|Photo: Bettina von Stamm|
|Photo: Business Grapevine|
How would you define innovation?
From the mid-90s to 2010, I would have answered that question with “innovation is a frame of mind”, as I had come to the conclusion that innovation happens in the presence of certain values and behaviours.
I still believe this to be true, and I felt that it was no longer enough. Since I embarked on my journey to “understand and enable innovation”, innovation has become such a buzzword that it sometimes worries me. Surely, innovation is the means to an end not the end itself. I also observed that there was a decidedly dark side to innovation: doing something because it is possible, not because it is necessary of brings about positive change.
This is why, since 2010, I have been using the following definition: “Innovation is about choosing the path of change to create value.” Each word was chosen carefully: First of all, it is a choice, a conscious decision to seek change. Anyone who has ever engaged in New Year’s resolutions will be able to attest that change, even if we want to, is not easy; it takes a lot of energy, conviction, courage and patience.
Why do you think business misunderstand innovation?
Perhaps I should counter with the question: “How many do really make an effort to understand what it means?”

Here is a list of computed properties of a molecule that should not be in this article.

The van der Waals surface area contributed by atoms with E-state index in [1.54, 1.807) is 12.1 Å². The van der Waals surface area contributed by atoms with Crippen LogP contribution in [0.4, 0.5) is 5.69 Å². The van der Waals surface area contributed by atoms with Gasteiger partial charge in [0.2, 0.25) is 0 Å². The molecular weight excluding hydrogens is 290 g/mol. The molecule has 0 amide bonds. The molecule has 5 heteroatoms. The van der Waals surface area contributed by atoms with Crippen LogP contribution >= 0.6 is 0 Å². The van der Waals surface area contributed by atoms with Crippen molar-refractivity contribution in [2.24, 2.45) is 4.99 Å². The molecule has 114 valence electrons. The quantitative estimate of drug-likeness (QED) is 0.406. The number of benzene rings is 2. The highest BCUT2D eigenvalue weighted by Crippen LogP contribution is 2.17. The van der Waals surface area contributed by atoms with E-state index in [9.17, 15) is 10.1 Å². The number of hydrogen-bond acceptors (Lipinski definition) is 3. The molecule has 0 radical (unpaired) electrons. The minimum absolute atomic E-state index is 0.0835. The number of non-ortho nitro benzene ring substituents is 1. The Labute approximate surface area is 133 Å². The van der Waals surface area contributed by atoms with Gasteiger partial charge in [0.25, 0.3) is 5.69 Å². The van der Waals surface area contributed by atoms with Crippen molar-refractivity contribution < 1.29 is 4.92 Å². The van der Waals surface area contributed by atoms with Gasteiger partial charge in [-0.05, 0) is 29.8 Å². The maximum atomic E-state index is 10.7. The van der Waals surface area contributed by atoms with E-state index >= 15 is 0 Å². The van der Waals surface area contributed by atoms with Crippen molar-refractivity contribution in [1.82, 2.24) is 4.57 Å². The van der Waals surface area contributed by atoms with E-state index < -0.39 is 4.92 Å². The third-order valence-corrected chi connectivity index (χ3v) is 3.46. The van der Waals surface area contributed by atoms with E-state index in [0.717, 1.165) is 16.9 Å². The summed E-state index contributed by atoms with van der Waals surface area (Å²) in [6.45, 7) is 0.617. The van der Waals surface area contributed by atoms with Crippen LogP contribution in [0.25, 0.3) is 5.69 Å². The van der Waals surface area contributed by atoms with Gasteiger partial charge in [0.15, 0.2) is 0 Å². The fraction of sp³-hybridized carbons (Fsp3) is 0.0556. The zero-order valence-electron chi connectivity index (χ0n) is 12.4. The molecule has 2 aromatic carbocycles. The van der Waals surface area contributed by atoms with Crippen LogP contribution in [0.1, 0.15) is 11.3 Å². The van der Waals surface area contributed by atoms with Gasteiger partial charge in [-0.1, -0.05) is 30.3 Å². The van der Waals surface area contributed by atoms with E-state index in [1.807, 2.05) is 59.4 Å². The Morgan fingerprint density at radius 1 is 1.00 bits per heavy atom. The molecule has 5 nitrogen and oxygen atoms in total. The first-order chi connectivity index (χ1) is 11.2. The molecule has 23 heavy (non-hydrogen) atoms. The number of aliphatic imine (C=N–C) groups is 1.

In my experience innovation is a mantra in most organisations, yet when challenged why innovation is so important and what exactly it means, they may struggle. A lack of definition is often at the bottom of the misunderstanding. For some, innovation is only the big, world moving change. For some it is some small incremental change. My understanding encompasses both, whereby there is no absolute definition of ‘radical’ or ‘incremental’; in the end it is about how much change needs to be absorbed and what is important is to define different types of innovation in the specific context and for the people who are supposed to innovate together.
Unless such shared understanding is established, people are likely to run off in different directions, leading to disagreement and frustration.
Source: Business Grapevine